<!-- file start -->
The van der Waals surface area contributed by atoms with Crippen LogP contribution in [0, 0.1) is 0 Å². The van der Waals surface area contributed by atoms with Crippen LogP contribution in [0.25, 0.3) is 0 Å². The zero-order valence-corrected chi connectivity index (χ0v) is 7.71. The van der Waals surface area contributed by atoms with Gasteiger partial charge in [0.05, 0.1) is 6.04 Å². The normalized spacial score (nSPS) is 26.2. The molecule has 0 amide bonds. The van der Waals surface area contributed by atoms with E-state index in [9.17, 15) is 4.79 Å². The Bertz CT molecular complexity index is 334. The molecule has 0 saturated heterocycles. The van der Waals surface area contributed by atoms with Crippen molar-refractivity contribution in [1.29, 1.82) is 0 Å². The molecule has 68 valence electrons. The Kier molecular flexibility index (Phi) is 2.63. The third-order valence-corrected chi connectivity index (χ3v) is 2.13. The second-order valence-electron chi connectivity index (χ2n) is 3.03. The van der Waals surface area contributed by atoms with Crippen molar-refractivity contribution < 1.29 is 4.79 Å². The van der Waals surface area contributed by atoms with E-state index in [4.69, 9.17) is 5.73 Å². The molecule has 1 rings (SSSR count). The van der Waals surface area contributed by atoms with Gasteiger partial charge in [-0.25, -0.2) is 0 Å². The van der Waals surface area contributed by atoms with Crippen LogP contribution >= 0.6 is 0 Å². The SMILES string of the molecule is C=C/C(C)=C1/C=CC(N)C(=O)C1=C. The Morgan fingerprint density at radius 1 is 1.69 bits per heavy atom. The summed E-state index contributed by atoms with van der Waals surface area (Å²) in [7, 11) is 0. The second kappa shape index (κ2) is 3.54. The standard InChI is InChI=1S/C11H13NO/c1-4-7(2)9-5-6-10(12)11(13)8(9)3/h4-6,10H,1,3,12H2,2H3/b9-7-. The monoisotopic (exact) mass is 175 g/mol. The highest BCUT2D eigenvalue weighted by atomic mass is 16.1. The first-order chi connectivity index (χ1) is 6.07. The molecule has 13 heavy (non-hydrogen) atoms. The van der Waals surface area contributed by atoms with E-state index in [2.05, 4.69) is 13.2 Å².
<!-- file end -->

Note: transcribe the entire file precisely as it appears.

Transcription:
The van der Waals surface area contributed by atoms with Crippen LogP contribution in [0, 0.1) is 0 Å². The van der Waals surface area contributed by atoms with Crippen LogP contribution in [0.25, 0.3) is 0 Å². The zero-order valence-corrected chi connectivity index (χ0v) is 7.71. The van der Waals surface area contributed by atoms with Gasteiger partial charge in [0.05, 0.1) is 6.04 Å². The normalized spacial score (nSPS) is 26.2. The molecule has 0 amide bonds. The van der Waals surface area contributed by atoms with E-state index in [9.17, 15) is 4.79 Å². The Bertz CT molecular complexity index is 334. The molecule has 0 saturated heterocycles. The van der Waals surface area contributed by atoms with Crippen molar-refractivity contribution in [1.29, 1.82) is 0 Å². The molecule has 68 valence electrons. The Kier molecular flexibility index (Phi) is 2.63. The third-order valence-corrected chi connectivity index (χ3v) is 2.13. The second-order valence-electron chi connectivity index (χ2n) is 3.03. The van der Waals surface area contributed by atoms with Crippen molar-refractivity contribution < 1.29 is 4.79 Å². The van der Waals surface area contributed by atoms with E-state index in [4.69, 9.17) is 5.73 Å². The molecule has 1 rings (SSSR count). The van der Waals surface area contributed by atoms with Gasteiger partial charge in [-0.25, -0.2) is 0 Å². The van der Waals surface area contributed by atoms with Crippen LogP contribution >= 0.6 is 0 Å². The SMILES string of the molecule is C=C/C(C)=C1/C=CC(N)C(=O)C1=C. The Morgan fingerprint density at radius 1 is 1.69 bits per heavy atom. The summed E-state index contributed by atoms with van der Waals surface area (Å²) in [7, 11) is 0. The second kappa shape index (κ2) is 3.54. The standard InChI is InChI=1S/C11H13NO/c1-4-7(2)9-5-6-10(12)11(13)8(9)3/h4-6,10H,1,3,12H2,2H3/b9-7-. The monoisotopic (exact) mass is 175 g/mol. The highest BCUT2D eigenvalue weighted by atomic mass is 16.1. The first-order chi connectivity index (χ1) is 6.07. The molecule has 13 heavy (non-hydrogen) atoms. The van der Waals surface area contributed by atoms with E-state index in [2.05, 4.69) is 13.2 Å².